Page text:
Jalebi Recipe



Jalebi can be described in few words- Spirals of Happiness. Sweet, crispy, juicy and utterly addictive.

The closest thing to a Jalebi in the western world is probably a funnel cake. The difference being that jalebi is smaller spirals and dipped in sugar syrup unlike the funnel cake which is bigger and dusted with sugar. Jalebi is a popular sweet not only in India but also in South and West Asia, Africa, and Mauritius and known with different names like jilapi, jilebi, jilipi, jalavallika, Kundalika, zulbia, jerry, mushabak, z’labia, or zalabia to name a few.

For many Indians, Jalebi is not just another sweet but a ritual especially in the winters and enjoyed for breakfast, teatime snack or dessert (actually there is no right or wrong time to eat jalebi). It is so popular that each region/state in India has a different accompaniment for jabeli for instance in Delhi it is enjoyed with samosa, or kachori, in Indore, it is served with Poha, in Gujarat it is served with fafda to name a few. In the North of India during the winters, jalebi with rabri and hot saffron milk is hugely popular and is even considered medicinal.

Making jalebi at home can be a bit fiddly- but believe me it is well worth all the fuss! A perfect jalebi is crispy on the outside, chewy on the inside, and oozes sticky syrup with every bite. Nothing can ever be better!


For The Batter
1 cup plain flour
½ cup plain yoghurt
¼ teaspoon baking soda
¾ cup warm water

For The Sugar Syrup/chasni
2½ cups water
1 cup sugar
Few saffron strands

Other Ingredients
2 cups ghee/oil for frying



In a bowl, add the plain flour, yoghurt, baking soda and water. Mix it to form a thick dropping consistency batter (it should be a bit thicker than pancake batter). Cover and rest it for about 3-4 hours to ferment the batter.


Heat water in a pan and add the sugar. Stir to dissolve the sugar then bring to a boil. Add the saffron strands and simmer for 8-10 minutes to thicken the sugar syrup. Remember to keep stirring it frequently. Check if the sugar syrup has reached one-string consistency and then turn off the heat.

(To check if the sugar syrup has reached one string consistency, take a drop of sugar syrup between your thumb and index finger and move the fingers slowly apart. The sugar syrup should form a single string).


Transfer the batter to a squeezy bottle or piping bag.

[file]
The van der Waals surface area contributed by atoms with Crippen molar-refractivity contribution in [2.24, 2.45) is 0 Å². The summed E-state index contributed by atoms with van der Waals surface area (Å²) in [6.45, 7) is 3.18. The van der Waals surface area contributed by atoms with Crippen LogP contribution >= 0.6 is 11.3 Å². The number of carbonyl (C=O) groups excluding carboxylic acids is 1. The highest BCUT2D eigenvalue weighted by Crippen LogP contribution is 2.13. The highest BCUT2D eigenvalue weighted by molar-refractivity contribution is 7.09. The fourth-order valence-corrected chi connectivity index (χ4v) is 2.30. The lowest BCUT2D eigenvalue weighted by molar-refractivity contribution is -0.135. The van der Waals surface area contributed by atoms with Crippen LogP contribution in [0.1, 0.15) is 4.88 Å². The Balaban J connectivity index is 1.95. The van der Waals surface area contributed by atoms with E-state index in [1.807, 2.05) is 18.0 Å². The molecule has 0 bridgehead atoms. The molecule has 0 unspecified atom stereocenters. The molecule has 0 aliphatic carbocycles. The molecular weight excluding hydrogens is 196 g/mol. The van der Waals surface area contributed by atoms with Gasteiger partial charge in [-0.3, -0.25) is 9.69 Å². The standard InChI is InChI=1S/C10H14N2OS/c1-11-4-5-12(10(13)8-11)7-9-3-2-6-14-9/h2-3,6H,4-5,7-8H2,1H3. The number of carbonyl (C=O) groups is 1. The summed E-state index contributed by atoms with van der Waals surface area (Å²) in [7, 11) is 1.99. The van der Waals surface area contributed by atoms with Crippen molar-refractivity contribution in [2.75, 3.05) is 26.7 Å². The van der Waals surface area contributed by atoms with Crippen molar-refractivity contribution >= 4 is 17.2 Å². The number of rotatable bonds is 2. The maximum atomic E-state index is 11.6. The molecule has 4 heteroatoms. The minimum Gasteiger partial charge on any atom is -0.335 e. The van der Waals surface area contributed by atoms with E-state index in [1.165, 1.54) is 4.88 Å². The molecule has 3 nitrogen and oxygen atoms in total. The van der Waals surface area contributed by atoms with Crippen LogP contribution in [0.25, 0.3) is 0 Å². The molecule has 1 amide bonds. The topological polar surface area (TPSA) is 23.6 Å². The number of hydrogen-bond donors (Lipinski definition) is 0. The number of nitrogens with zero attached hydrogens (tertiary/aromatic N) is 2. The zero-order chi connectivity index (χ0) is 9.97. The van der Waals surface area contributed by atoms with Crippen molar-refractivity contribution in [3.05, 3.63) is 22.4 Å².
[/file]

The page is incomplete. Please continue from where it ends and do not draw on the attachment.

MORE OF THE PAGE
Heat the ghee/oil for deep frying. Keep the temperature of the oil to low-medium heat.  To check if the batter is ready for frying the jalebi drop a bit of the batter in the oil and if it bubbles and rises, it is hot enough.  (Remember- If the batter disperses in the oil and doesn’t keep its shape- either the oil is too hot, or the batter is too thin. Lower the heat and add couple of teaspoons of flour to adjust the consistency of the batter).

Pipe the batter in the hot ghee/oil, making 2-3 concentric circles. The shape is spiral or coil like and not too far apart. I prefer moving from inside to outside. Finish off each jalebi by moving back across the circle to the opposite edge which helps in creating a line that holds the spiral/coil/concentric circles together.

Fry the jalebi on medium heat while turning it over so that the jalebi cooks well on both sides and is golden and crispy. Drain on a paper towel to absorb excess ghee/oil.


While you fry the jalebi keep the sugar syrup warm.

Immerse the fried jalebi in the warm sugar syrup for 2-3 minutes. A couple of minutes after dunking, take the jalebis out.

The jalebis are best eaten hot!

Tips & Variations

  1. I have prepared the batter and let it rest for 3-4 hours for fermentation. The fermentation gives the jalebi its characteristic sour flavour and encourages gluten formation which helps in piping the iconic shape of the jalebi. In winters you can keep the batter overnight too.
  2. The consistency of the batter is very important while making jalebi. It should be thick dropping consistency – slightly thicker than pancake batter. If the batter is too thick, thin it down with a little water. If the batter disperses in hot oil, it could be thin and, in that case, add 1-2 teaspoons of flour to thicken it.
  3. The temperature of the oil for frying jalebi also plays a very important role. The ideal temperature is around 330F/160 C (this is slightly lower than normal temperature of deep drying). If the temperature is too high the jalebis will not hold its shape, disintegrate, and brown immediately. If the oil is not hot enough, then the jalebis will deflate and sink to the bottom. So, keep adjusting the heat accordingly as you keep frying.
  4. Traditionally in India, the professional sweet makers use a cloth bag for piping the batter, I prefer using either a plastic squeezy bottle or piping bag for better control and hold. Just make sure the tip of the bottle/ piping bag is not too small or big.
  5. Jalebi can be stored in an airtight container and served at room temperature.
  6. I prefer to use ghee for frying jalebi, but oil works equally well too.
  7. Make sure the syrup is just warm while dunking the jalebi as if the syrup is too hot then the jalebis will be soft and soggy.
  8. If you want to keep the jalebi for longer then, you can add 2 teaspoons of fine rice flour or corn flour to the batter, so the jalebis stay crisp for longer.
  9. I have added saffron to the sugar syrup for the golden yellow colour. Edible yellow/orange colour, turmeric powder can be added to the batter too. The baking soda in the batter also gives a golden yellow colour to the jalebi.